The other awesome thing is the openness in terms of new ideas and new ways of doing things, instead of being stuck in a facility, where there’s rigid protocols that can’t be changed because that’s how they’ve always done it. At Legion, the pipeline is always changing and evolving from show to show, and even episode to episode.

What’s good about the location in which you live/work?

I live in the north end of the San Fernando Valley, I love the fact that you’re just far enough out of LA, that you don’t have to deal with LA. There’s affordable housing and good schools, still central to everything, it doesn’t matter if i’m working in Burbank or Culver City.

What would you say are the core skills that you bring to the VFX Legion team?

I’m one of the few production people that know the artistry side on how to create a shot either CG or in 2D. So, it brings more accuracy in terms of scheduling and bidding, back and forths with the artists and also doing the critical translations of client speak to artist speak. It makes things easier for all parties.

What projects have been particularly proud to work on at VFX Legion, and why?

Definitely the first few episodes of Scandal – when we picked it up, we didn’t have a television pipeline set up at all. We built it up from scratch, we got together a good group of people and we took the bar the client had and raised it substantially in terms of the quality of work. And we managed to do all of that in a very short period of time.

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Have you ever faced any challenges as an artist?

At Legion, everything is different episode to episode or project to project, I don’t think there’s been one single challenge, because every project we hit with a blank slate, using the knowledge and experience of our previous work.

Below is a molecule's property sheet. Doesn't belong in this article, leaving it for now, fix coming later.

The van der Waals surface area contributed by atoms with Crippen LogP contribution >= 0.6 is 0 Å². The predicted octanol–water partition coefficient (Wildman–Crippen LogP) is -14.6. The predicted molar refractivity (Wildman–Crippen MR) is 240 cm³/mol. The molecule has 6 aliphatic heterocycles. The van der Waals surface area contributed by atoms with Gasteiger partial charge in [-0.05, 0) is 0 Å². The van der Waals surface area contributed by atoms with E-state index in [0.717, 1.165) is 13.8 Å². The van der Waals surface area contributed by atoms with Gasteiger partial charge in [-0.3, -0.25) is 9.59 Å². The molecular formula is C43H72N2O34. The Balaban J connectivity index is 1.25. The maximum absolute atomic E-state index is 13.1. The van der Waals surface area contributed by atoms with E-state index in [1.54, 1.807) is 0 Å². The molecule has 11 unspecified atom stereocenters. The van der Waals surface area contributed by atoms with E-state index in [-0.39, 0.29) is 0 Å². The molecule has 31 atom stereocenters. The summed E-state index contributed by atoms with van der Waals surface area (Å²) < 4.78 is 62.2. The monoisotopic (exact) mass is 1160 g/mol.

In the industry, a lot of challenges centre around having to chase the tax credits of where that work can be done. I left Sony because during my last show, I had 90% of my team up in Vancouver, and we ended up scraping the bottom of the barrel in terms of the Vancouver talent and that was not great. Since it was such a whole new thing for everybody, communication was also a big challenge.

I mean, despite the fact that Legion is built on a remote model, it really feels like all of the artists are just a walking distance away because the communication is so strong. Everybody is using software that is easy to communicate with or they’tre so senior that communication is a given.

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Is there a future in a remote model?

I hope it will be more common, I see it being super beneficial because we’re not beholding to the state regulating their tax incentives or other countries regulating their tax incentives, we can crew up people in those areas as that stuff comes up.

What are your hobbies/passions outside of work?

Well, I have a three year old daughter with my wife, so entertaining her takes up most of my time, lots of Disneyland trips and lots of just experiencing her grow up. I still build and paint miniatures in my spare time, it helps me stay grounded and lets me just zone out of everything for a few hours.

Nice one, thanks Andrew! And thanks, you, for reading. Check back around this time next month for another artist tête-à-tête, and take a look at this in the meantime.